Reynolds, Vogel Warn Hard Work Remains on Lien Act Reform

This article is part one of a three-part series discussing the opportunities and business reasons to utilize smart building technologies. This article will discuss how to deploy new technologies without necessarily spending more on the building systems we rely on. The second will examine opportunities to drive operating efficiencies and cost savings throughout the operational life cycle, and the third will review how to leverage these connected “smart” systems for productivity gains, experiential benefits and competitive advantage.

Why Smart Buildings?

Technology continues its rapid march forward. We hear regularly in various media about rockets landing on ships, cars that drive themselvespaying for lunch with your smart watch, or that you can pilot a quadrotor (it’s not a drone!) and fly it through a first-person view camera.

Yet this rapid adoption of technology is only now making significant inroads into our buildings, whether it is a commercial office, bricks and mortar retail location, new hospital or even an existing school that is being retrofitted.

Traditional Building Design

Think of how buildings are traditionally designed and built. The electrical engineer designs high and low voltage power delivery systems that power mechanical and electrical systems (pumps, fans, lights, plugs and more). The mechanical engineer ensures those systems provide the thermal comfort, air quality and water that users need safely and comfortably. Then the civil engineer makes sure the whole system is structurally sound, stable, durable and able to be constructed the way it was designed by the architect. These disciplines, which are very good at what they do, now work together on integrated design teams to build greener, more efficient high-performance buildings.

However, each discipline can be quite conservative when it comes to the details of the systems they specify, relying on what has been proven in previous projects and specifications. This typically results in systems (HVAC, lighting, access control, CCTV, digital signage, elevators, energy metering and so on) that are procured separately and run on proprietary networks, keeping data locked within discrete systems.

Build for less, with more capability

A smart building technology changes this paradigm. It eliminates these separate networks, converging the communication of these core building systems onto a single, secure enterprise-grade network. It uses Internet Protocol (IP) and Ethernet cables to provide connectivity and, increasingly, power to controllers and devices that perform a function in the building. This can be a variable air volume box (VAV), an LED light, an air handling unit plant controller or an energy meter. This convergence of communications onto an IP network drives capital savings, as redundant wiring, conduit and the labour to install them are removed from budgets. Systems that can use this one network include:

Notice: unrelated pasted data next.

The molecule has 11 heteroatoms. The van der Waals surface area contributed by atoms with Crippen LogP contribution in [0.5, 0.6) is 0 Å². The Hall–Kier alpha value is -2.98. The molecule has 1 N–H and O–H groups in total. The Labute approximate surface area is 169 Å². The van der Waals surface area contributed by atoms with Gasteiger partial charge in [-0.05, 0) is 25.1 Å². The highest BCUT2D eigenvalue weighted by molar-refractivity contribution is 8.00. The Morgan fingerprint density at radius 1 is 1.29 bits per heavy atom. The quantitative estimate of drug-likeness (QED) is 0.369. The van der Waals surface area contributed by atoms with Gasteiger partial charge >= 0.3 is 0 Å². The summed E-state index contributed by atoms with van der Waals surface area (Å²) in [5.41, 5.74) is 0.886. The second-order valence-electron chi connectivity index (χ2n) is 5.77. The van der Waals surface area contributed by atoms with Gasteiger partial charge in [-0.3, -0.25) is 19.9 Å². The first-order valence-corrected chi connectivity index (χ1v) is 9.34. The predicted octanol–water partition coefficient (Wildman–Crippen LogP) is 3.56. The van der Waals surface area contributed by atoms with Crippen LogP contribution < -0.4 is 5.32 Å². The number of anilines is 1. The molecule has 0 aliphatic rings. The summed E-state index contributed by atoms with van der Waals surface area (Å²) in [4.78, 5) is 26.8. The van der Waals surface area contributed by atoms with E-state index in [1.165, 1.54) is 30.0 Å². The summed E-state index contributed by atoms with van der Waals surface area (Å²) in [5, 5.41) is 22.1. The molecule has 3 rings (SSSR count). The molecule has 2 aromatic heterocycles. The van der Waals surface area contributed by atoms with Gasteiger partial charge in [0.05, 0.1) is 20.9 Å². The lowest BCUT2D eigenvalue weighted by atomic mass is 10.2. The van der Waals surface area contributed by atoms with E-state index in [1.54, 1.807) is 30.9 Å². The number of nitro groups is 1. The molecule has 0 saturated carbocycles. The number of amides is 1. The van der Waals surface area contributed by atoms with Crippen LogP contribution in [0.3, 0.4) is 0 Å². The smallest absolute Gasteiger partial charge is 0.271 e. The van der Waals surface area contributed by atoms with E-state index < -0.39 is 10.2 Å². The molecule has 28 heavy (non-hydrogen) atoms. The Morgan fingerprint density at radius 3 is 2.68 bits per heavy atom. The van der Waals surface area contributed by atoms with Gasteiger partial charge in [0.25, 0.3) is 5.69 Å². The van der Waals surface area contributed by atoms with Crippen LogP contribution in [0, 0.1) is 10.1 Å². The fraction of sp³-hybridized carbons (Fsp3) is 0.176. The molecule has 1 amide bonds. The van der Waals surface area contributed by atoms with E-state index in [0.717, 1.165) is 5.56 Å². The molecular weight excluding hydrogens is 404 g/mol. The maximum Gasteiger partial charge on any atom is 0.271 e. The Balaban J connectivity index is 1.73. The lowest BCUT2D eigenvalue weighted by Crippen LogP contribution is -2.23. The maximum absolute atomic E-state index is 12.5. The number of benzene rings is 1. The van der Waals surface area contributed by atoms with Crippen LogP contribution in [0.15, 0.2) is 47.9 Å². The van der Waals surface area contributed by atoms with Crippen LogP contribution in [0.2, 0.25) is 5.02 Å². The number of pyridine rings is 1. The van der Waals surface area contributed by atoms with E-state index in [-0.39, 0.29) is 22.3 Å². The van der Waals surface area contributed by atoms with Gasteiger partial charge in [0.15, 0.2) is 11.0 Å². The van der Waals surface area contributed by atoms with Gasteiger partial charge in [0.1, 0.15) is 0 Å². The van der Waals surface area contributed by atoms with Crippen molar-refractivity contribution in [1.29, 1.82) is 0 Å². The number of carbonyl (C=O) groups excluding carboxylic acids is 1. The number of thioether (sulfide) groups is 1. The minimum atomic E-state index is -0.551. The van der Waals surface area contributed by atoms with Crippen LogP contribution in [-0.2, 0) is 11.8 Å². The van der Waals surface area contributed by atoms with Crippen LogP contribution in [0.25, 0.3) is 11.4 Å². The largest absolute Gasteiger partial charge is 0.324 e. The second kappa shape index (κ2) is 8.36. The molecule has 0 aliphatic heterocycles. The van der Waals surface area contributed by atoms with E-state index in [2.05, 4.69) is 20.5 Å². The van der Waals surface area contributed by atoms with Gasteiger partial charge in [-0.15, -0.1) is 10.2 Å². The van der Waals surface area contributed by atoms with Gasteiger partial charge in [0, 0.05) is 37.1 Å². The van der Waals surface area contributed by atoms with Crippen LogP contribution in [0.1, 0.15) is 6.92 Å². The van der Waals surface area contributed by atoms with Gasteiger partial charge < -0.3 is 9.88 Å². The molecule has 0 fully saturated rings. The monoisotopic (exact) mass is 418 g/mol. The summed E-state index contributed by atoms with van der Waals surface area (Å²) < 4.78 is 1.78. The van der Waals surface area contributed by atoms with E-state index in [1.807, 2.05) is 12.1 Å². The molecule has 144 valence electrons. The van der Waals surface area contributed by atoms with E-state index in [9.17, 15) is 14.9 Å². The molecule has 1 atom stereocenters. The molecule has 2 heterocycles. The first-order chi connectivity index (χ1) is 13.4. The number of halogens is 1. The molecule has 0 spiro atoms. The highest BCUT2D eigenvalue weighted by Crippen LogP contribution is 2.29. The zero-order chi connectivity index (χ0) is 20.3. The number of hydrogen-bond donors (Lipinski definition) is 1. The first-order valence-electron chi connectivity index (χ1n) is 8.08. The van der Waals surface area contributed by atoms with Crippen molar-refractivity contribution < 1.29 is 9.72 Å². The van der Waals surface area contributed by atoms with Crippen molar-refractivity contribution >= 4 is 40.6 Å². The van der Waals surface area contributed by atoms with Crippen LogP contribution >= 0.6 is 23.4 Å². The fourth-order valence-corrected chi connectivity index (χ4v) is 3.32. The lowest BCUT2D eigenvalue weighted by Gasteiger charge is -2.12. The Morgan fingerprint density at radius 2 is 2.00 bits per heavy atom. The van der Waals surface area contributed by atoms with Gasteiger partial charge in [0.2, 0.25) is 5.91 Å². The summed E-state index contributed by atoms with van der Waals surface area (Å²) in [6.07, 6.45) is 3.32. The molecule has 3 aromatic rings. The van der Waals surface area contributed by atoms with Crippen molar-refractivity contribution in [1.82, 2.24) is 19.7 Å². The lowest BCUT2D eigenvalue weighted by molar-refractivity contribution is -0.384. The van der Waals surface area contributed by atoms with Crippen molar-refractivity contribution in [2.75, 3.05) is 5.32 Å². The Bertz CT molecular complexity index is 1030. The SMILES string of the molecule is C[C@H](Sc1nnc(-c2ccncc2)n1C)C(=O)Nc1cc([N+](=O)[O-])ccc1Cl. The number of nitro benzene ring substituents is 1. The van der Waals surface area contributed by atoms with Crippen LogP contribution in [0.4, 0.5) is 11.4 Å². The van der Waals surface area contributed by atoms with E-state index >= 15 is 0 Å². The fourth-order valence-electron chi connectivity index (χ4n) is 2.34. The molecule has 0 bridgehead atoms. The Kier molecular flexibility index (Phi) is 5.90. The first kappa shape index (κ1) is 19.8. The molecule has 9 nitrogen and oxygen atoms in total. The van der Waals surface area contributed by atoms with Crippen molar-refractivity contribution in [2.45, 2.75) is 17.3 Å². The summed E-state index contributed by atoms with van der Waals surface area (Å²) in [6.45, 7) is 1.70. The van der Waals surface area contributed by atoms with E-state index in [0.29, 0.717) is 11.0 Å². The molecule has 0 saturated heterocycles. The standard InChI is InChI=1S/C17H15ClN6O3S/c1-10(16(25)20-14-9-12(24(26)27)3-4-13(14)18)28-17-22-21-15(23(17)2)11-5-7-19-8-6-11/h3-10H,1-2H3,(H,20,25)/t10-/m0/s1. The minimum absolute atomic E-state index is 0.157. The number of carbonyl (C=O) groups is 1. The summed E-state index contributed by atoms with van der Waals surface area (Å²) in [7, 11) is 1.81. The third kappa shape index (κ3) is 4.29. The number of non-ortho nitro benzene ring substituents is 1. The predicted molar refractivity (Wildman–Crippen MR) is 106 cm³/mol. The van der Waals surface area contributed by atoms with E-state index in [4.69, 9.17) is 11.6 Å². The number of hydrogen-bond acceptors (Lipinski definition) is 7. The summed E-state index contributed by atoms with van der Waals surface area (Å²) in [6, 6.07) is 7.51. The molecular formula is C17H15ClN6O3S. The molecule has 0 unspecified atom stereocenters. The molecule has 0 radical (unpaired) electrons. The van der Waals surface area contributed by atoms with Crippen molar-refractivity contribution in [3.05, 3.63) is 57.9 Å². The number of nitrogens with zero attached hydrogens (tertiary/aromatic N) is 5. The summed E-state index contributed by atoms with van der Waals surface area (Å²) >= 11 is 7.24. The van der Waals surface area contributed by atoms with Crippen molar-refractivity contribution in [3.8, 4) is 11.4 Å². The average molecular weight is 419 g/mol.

• Access Control and CCTV
  • Building Automation
  • Digital Signage
  • Public Wireless
  • Lighting Control (and increasing power)
  • Metering
  • Parking
  • Distributed Antennae Systems (enhanced cellular coverage)

There is additional expenditure for enterprise grade network equipment, such as proper firewalls, when compared to traditional designs, as well fibre optics cabling to serve as the “backbone”. However this, can result in net savings ranging from $0.20 to $0.60 per square foot of construction cost with this combined approach.

Digital Building Blocks

Even if a project team conservatively assumes the cost is equivalent for this communication infrastructure, the building now shares an infrastructure that will allow systems to communicate easily, let data be shared with new services and users, and makes better control and visibility into the building’s performance more cost effective to achieve. These savings can be pushed further when this same infrastructure is used to power devices through Power over Ethernet. This strategy can be used for phones, wireless access points, VAV boxes, access controllers, LED lights and more, using one Category 5 or 6 cable to power a device and provide the communication pathway. For an example, check out the video below that describes this strategy as applied to Oxford Properties’ WaterPark Place, home of Cisco Canada’s headquarters.


The next question is – what can you do with this new connectivity? Check back in a week for further discussion and examples of energy savings, insight into real estate use cases and more based on newly-accessible system data.

 Written by: Andy Schonberger, Business Development – Smart and Connected Real Estate, Cisco Systems Canada

Interest(s): Architecture, Construction, Engineering, Property Date: May 31, 2016